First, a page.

History of Lingaraja Temple

Lingaraja, literally means the king of Lingam, the iconic form or Shiva. Shiva was originally worshiped as Kirtivasa and later as Harihara and is commonly referred as Tribhuvaneshwara (also called Bhubaneswar), the master of three worlds, namely, heaven, earth and netherworld. His consort is called Bhuvaneshvari.

The temple in its present form dates back to the last decade of the eleventh century. There is evidence that part of the temple was built during the sixth century CE as mentioned in some of the seventh century Sanskrit texts. Fergusson believes that the temple might have been initiated by Lalat Indu Keshari who reigned from 615 to 657 CE. The Assembly hall (jagamohana), sanctum and temple tower were built during the eleventh century, while the Hall of offering (bhoga-mandapa) was built during the twelfth century. The natamandira was built by the wife of Salini between 1099 and 1104 CE. By the time the Lingaraja temple was completely constructed, the Jagannath (form of Vishnu) sect had been growing in the region, which historians believe, is evidenced by the co-existence of Vishnu and Shiva worship at the temple. The kings of Ganga dynasty were ardent followers of Vaishnavism and built the Jagannath Temple at Puri in the 12th century.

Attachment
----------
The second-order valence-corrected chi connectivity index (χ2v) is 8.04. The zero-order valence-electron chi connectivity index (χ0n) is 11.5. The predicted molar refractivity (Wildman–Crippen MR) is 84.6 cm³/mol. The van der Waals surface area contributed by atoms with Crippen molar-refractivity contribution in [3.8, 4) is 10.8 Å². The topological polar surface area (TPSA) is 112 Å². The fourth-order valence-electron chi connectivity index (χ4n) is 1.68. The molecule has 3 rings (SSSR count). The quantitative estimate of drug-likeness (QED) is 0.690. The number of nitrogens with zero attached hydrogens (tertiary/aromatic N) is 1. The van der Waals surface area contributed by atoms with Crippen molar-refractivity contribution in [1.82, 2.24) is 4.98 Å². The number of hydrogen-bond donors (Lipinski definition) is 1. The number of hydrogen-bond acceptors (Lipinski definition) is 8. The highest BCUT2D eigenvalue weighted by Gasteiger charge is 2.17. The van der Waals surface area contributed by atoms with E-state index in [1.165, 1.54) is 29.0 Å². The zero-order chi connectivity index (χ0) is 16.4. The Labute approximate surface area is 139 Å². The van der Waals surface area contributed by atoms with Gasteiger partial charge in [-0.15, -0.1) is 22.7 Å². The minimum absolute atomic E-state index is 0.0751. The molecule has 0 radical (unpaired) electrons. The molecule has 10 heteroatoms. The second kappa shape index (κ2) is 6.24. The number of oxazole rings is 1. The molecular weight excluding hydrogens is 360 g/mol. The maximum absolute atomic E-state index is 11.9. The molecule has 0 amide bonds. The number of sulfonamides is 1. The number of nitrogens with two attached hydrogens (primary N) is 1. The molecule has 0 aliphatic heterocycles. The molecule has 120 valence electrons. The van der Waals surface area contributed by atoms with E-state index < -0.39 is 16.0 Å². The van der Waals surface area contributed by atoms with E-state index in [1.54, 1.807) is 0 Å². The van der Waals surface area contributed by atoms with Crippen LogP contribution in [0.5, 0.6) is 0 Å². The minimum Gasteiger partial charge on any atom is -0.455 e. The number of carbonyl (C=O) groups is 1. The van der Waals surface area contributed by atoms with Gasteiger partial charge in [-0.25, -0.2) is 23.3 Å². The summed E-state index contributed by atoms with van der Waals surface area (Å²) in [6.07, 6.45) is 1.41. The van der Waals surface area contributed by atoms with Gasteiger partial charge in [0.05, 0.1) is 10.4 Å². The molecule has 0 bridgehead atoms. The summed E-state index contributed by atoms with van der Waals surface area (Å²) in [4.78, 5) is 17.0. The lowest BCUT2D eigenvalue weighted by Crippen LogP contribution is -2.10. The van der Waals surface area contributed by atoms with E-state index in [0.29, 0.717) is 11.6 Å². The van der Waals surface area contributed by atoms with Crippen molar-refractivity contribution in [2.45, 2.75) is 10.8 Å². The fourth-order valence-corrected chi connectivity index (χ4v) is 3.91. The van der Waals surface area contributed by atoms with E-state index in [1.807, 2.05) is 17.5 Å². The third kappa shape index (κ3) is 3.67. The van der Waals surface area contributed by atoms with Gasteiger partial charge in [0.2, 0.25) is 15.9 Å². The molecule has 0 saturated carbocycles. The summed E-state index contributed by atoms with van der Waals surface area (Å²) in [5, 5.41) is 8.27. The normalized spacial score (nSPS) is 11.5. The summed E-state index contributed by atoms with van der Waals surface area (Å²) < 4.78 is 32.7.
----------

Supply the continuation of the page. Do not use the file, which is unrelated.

As per some accounts, the temple is believed to have been built by the Somavanshi king Yayati I (1025-1040), during the 11th century CE. Jajati Keshari shifted his capital from Jajpur to Bhubaneswar which was referred to as Ekamra Kshetra in the Brahma Purana, an ancient scripture. One of the Somavamsi queens donated a village to the temple and the Brahmins attached to the temple received generous grants. An inscription from the Saka year 1094 (1172 CE) indicates gifts of gold coins to the temple by Rajaraja II. Another inscription of Narasimha I from the 11th century indicates offer of beetel leaves as tambula to the presiding deity. Other stone inscriptions in the temple indicate royal grants from Chodaganga to the nearby village people.

K.C. Panigrahi mentions that Yayti I had no time to build the temple and it should have been initiated by his sons Ananta Kesari and Udyota Kesari (believed to be other names of Yayati II as well). The argument provided against the view is that is his weak successors could not have constructed such a magnificent structure.